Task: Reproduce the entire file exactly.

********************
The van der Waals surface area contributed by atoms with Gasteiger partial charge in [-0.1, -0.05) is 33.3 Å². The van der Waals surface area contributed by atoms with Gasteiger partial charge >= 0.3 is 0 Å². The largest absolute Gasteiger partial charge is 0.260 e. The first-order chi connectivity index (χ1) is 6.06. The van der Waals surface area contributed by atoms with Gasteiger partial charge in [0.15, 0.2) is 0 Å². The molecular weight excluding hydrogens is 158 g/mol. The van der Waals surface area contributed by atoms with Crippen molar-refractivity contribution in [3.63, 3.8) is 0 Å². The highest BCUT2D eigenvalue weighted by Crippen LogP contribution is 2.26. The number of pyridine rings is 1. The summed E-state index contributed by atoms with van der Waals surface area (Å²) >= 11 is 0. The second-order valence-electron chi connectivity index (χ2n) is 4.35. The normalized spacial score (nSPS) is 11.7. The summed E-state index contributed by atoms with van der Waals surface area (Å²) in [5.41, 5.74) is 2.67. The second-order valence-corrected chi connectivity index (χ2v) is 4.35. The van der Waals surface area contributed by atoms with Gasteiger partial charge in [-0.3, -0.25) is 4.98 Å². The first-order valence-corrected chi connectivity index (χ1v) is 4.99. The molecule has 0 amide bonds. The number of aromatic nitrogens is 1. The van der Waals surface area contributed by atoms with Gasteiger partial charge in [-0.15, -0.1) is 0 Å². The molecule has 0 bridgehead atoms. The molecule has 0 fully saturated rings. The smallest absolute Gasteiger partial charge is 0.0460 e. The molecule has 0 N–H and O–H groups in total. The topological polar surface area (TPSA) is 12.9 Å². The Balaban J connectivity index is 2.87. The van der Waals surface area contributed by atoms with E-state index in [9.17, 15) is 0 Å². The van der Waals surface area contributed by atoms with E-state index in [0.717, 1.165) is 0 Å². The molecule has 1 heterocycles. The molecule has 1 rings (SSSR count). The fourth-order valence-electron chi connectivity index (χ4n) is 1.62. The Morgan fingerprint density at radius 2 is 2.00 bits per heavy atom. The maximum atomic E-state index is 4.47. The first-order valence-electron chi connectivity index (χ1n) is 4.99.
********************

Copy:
The van der Waals surface area contributed by atoms with Gasteiger partial charge in [-0.1, -0.05) is 33.3 Å². The van der Waals surface area contributed by atoms with Gasteiger partial charge >= 0.3 is 0 Å². The largest absolute Gasteiger partial charge is 0.260 e. The first-order chi connectivity index (χ1) is 6.06. The van der Waals surface area contributed by atoms with Gasteiger partial charge in [0.15, 0.2) is 0 Å². The molecular weight excluding hydrogens is 158 g/mol. The van der Waals surface area contributed by atoms with Crippen molar-refractivity contribution in [3.63, 3.8) is 0 Å². The highest BCUT2D eigenvalue weighted by Crippen LogP contribution is 2.26. The number of pyridine rings is 1. The summed E-state index contributed by atoms with van der Waals surface area (Å²) >= 11 is 0. The second-order valence-electron chi connectivity index (χ2n) is 4.35. The normalized spacial score (nSPS) is 11.7. The summed E-state index contributed by atoms with van der Waals surface area (Å²) in [5.41, 5.74) is 2.67. The second-order valence-corrected chi connectivity index (χ2v) is 4.35. The van der Waals surface area contributed by atoms with Gasteiger partial charge in [-0.3, -0.25) is 4.98 Å². The first-order valence-corrected chi connectivity index (χ1v) is 4.99. The molecule has 0 amide bonds. The number of aromatic nitrogens is 1. The van der Waals surface area contributed by atoms with Gasteiger partial charge in [-0.15, -0.1) is 0 Å². The molecule has 0 bridgehead atoms. The molecule has 0 fully saturated rings. The smallest absolute Gasteiger partial charge is 0.0460 e. The molecule has 0 N–H and O–H groups in total. The topological polar surface area (TPSA) is 12.9 Å². The Balaban J connectivity index is 2.87. The van der Waals surface area contributed by atoms with E-state index in [9.17, 15) is 0 Å². The van der Waals surface area contributed by atoms with E-state index in [0.717, 1.165) is 0 Å². The molecule has 1 heterocycles. The molecule has 1 rings (SSSR count). The fourth-order valence-electron chi connectivity index (χ4n) is 1.62. The Morgan fingerprint density at radius 2 is 2.00 bits per heavy atom. The maximum atomic E-state index is 4.47. The first-order valence-electron chi connectivity index (χ1n) is 4.99.